Facebook users in the UK might start thinking twice before accepting friend requests from people they absolutely don’t know. An English High Court judge allowed two lawyers to serve a defendant they had been unable to contact in person or via email through Facebook. Source. Although courts in Canada, Australia, and New Zealand have used the social networking site (as well as Twitter) to serve individuals, the United States has not yet jumped on that legal bandwagon.
In the United States, generally, service of process is not permitted even via e-mail, although it can be done by e-mail with permission under Fed. R. Civ. P. 4.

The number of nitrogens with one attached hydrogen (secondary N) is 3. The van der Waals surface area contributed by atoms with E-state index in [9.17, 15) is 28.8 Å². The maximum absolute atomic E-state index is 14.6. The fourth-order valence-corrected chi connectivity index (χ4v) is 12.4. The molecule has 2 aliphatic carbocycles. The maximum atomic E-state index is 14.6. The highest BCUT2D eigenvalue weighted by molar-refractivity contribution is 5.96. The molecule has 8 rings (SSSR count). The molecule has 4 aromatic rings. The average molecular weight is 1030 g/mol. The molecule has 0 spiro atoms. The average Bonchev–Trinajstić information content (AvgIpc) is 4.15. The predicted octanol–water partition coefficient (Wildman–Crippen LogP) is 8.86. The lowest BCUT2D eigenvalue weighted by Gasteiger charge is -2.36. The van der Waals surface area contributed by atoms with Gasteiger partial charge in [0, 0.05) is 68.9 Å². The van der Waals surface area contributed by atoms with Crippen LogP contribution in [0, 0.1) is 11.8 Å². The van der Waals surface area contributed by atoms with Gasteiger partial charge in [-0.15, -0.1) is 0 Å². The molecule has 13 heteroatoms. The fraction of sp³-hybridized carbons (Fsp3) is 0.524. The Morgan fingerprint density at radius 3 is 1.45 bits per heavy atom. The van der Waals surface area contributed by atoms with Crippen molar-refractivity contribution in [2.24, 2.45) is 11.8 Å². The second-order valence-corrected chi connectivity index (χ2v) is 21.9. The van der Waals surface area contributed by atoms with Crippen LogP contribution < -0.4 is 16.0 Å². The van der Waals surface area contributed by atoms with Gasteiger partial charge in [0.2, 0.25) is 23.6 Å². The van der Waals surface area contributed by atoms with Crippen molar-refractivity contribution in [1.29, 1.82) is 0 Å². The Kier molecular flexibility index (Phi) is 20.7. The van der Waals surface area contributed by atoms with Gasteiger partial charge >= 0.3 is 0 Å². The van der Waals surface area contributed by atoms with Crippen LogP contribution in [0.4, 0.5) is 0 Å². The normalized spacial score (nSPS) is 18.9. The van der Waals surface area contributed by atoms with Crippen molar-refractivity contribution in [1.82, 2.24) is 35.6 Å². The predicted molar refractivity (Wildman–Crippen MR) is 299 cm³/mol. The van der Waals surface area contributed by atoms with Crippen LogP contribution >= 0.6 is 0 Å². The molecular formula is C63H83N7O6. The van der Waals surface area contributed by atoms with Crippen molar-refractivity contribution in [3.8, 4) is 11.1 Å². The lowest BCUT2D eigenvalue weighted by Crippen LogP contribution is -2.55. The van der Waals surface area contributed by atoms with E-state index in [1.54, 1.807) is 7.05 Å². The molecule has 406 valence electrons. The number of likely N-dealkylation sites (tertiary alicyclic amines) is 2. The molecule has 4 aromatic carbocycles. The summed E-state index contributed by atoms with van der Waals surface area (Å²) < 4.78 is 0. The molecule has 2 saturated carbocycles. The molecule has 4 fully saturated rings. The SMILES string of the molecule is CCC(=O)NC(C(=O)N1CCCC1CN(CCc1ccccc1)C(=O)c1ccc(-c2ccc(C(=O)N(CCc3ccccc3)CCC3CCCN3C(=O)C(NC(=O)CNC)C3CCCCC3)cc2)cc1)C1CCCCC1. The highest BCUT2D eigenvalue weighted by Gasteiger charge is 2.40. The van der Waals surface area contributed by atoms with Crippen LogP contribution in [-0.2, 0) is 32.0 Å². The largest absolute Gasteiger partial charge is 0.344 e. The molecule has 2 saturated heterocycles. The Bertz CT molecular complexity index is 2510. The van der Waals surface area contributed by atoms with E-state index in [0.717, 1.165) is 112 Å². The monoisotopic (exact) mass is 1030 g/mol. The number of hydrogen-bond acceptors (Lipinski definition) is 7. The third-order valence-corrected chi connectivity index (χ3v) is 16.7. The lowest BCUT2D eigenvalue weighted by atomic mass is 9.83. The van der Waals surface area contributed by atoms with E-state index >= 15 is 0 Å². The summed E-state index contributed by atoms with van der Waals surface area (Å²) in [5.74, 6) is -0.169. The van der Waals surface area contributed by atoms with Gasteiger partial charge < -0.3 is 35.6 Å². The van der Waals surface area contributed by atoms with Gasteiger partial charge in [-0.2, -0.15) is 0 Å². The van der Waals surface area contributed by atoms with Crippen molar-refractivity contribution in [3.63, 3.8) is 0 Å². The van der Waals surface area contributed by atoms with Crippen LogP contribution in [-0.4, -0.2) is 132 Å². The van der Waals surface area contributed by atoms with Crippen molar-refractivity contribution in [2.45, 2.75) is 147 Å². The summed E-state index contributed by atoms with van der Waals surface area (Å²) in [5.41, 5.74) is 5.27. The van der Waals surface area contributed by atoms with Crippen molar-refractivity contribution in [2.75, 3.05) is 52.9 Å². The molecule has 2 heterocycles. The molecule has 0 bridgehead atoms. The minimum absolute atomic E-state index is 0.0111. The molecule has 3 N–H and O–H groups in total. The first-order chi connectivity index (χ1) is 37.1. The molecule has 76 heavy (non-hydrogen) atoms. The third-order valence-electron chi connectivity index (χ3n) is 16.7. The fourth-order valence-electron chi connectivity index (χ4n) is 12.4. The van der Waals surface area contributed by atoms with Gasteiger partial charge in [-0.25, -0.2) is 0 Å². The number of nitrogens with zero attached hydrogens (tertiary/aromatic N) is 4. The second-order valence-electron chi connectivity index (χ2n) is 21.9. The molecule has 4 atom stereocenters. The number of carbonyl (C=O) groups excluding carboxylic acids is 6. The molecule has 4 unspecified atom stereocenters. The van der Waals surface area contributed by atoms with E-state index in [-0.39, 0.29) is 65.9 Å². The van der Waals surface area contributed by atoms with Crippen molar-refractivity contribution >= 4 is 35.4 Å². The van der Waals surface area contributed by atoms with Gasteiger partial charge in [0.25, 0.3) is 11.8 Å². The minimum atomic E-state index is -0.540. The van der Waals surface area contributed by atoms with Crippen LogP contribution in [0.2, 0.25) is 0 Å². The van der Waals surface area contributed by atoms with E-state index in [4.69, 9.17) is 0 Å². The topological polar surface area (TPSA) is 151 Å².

Facebook isn’t exactly known for its privacy protection. However, it’s also not that hard to make a fake account, either. A few of my Facebook friends have set up accounts for their dogs, and it’s not all that hard to change your name on Facebook. Users just have to click something verifying the name displayed is, in fact, their legal name.
As with all things technological, with the increased ease of use comes a decreased form of security and surety. Although service of process via social media would make some things easier, it is also harder to verify a person’s identity. Also, it’s not always easy to figure out how regularly someone checks a social networking account.
A number of ethical issues arise as well, such as how a person could be served without deception. Presumably, some of us don’t just randomly approve friends, so getting in the position to serve a person via Facebook could be difficult.